An army at dawn : the war in North Africa, 1942-1943

by Rick Atkinson

Paperback, 2003




New York : Henry Holt & Co., 2003.


The first volume in a three volume work about the liberation of Europe opens in North Africa in 1942 and charts America's rise to world-power status by its involvement in a war on two fronts.

User reviews

LibraryThing member cmbohn
North Africa, 1942-1943

Reading this one, it amazes me that the Allies won! They were such a total mess at the beginning. Most of it was the Americans, at least at the beginning. They had no idea how to fight a mobile war. They barely got in to World War I and then everyone went home and just kind of forgot about fighting. They didn't update their weapons, their tactics, their training, their leadership, their surveillance, nothing. Meanwhile, the Germans were the best army in the world.

By the end of the book, and the end of this campaign, the Americans had learned how to fight a modern war, how to train, how to coordinate between artillery and tanks and infantry, and how to hate. The author makes a big point of that. But the Americans and the British were still wary of each other and the generals were still much too worried about their own glory than about winning the whole war.

I'm glad I read this one - there's LOTS in here. I really didn't know anything about the war in North Africa. I would have liked an index of Who's Who as that got a little confusing at times. But I liked all the maps - that really helped. 4 stars.
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LibraryThing member meegeekai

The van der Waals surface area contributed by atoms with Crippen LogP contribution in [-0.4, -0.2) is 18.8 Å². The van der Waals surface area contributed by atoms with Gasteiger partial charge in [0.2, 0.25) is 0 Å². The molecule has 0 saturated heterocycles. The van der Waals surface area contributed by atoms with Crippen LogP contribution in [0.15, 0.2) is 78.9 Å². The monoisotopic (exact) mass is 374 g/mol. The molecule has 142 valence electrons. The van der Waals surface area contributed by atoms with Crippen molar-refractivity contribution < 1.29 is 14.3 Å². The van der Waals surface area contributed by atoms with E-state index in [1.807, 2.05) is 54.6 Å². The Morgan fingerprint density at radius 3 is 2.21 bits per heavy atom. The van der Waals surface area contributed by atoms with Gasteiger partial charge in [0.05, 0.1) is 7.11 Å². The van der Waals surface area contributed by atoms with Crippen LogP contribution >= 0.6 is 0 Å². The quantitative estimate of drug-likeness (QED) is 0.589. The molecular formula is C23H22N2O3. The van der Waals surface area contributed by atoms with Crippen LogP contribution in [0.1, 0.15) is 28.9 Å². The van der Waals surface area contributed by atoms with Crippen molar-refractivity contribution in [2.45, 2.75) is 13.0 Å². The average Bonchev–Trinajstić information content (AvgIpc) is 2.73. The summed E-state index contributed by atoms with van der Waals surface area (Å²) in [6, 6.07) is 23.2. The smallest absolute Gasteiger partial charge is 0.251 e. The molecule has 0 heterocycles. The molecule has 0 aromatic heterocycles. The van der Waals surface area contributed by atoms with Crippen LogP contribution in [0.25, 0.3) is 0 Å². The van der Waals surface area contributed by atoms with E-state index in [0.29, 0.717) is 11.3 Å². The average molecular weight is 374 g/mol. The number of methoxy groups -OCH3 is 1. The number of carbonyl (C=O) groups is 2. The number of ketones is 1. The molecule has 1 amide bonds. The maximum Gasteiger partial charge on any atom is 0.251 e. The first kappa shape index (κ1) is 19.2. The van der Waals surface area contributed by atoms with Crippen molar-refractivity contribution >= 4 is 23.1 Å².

WOW, this is a great book. Atkinson is becoming my next favorite WWII historian, after Ambrose. This is a great book, supposedly part of a triology, about the American entry into the North African campaign. Great writing. If you had to read one book on Operation Torch, this is it. Looking for coming books in the "Liberation Trilogy", but am having a hard time finding out release dates. Atkinson is one of those authors I look for now, whenever I go to Borders.… (more)
LibraryThing member Miro
What I think he misses in an otherwise very good book, is the way in which the N. African campaign (and German military involvement in Southern Europe) weakened German operations in Russia. Hitler certainly considered the Mediterranean operations his biggest mistake and in Tunisia alone the Germans lost and surrendered 250.000 men along with much equipment.
While he doesn't consider the strategic success he does show how American supply overwhelmed the Germans despite inexperienced American military fumbling. Patton is shown in his true colours and the book confirms Alanbrooke's war diaries, "I did not form any high opinion of him, nor had I any reason to alter this view at a later date. A dashing, courageous, wild and unbalanced leader, good for operations requiring thrust and push but at a loss in any operation requiring skill and judgment."
In general, "An Army at Dawn" strikes a nice balance between the leaders and foot soldiers view of the war.